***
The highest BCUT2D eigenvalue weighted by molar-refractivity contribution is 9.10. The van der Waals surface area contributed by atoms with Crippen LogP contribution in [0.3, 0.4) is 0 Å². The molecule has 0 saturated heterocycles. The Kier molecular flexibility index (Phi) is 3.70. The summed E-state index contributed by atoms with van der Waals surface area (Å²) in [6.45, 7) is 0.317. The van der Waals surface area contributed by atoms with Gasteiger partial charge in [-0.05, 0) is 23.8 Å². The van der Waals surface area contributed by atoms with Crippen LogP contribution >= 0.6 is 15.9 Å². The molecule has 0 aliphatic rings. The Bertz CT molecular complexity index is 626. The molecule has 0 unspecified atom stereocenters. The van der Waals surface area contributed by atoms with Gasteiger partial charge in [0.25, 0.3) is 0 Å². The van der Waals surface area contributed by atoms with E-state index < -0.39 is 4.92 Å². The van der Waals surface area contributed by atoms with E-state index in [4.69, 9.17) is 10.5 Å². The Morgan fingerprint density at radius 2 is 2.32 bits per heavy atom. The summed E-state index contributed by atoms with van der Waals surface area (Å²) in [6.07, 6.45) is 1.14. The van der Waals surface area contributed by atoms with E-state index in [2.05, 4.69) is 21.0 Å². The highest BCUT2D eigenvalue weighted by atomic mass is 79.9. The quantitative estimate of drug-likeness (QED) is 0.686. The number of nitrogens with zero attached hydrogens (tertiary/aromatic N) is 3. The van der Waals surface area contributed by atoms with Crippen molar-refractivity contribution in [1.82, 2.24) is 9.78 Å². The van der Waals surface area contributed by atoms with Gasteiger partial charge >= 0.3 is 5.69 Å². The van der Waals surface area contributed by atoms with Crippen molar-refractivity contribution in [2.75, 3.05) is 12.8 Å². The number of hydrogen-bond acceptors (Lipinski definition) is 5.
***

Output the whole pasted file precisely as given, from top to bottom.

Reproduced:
The highest BCUT2D eigenvalue weighted by molar-refractivity contribution is 9.10. The van der Waals surface area contributed by atoms with Crippen LogP contribution in [0.3, 0.4) is 0 Å². The molecule has 0 saturated heterocycles. The Kier molecular flexibility index (Phi) is 3.70. The summed E-state index contributed by atoms with van der Waals surface area (Å²) in [6.45, 7) is 0.317. The van der Waals surface area contributed by atoms with Gasteiger partial charge in [-0.05, 0) is 23.8 Å². The van der Waals surface area contributed by atoms with Crippen LogP contribution >= 0.6 is 15.9 Å². The molecule has 0 aliphatic rings. The Bertz CT molecular complexity index is 626. The molecule has 0 unspecified atom stereocenters. The van der Waals surface area contributed by atoms with Gasteiger partial charge in [0.25, 0.3) is 0 Å². The van der Waals surface area contributed by atoms with E-state index < -0.39 is 4.92 Å². The van der Waals surface area contributed by atoms with E-state index in [4.69, 9.17) is 10.5 Å². The Morgan fingerprint density at radius 2 is 2.32 bits per heavy atom. The summed E-state index contributed by atoms with van der Waals surface area (Å²) in [6.07, 6.45) is 1.14. The van der Waals surface area contributed by atoms with E-state index in [2.05, 4.69) is 21.0 Å². The highest BCUT2D eigenvalue weighted by atomic mass is 79.9. The quantitative estimate of drug-likeness (QED) is 0.686. The number of nitrogens with zero attached hydrogens (tertiary/aromatic N) is 3. The van der Waals surface area contributed by atoms with Crippen molar-refractivity contribution in [1.82, 2.24) is 9.78 Å². The van der Waals surface area contributed by atoms with Gasteiger partial charge >= 0.3 is 5.69 Å². The van der Waals surface area contributed by atoms with Crippen molar-refractivity contribution in [2.75, 3.05) is 12.8 Å². The number of hydrogen-bond acceptors (Lipinski definition) is 5.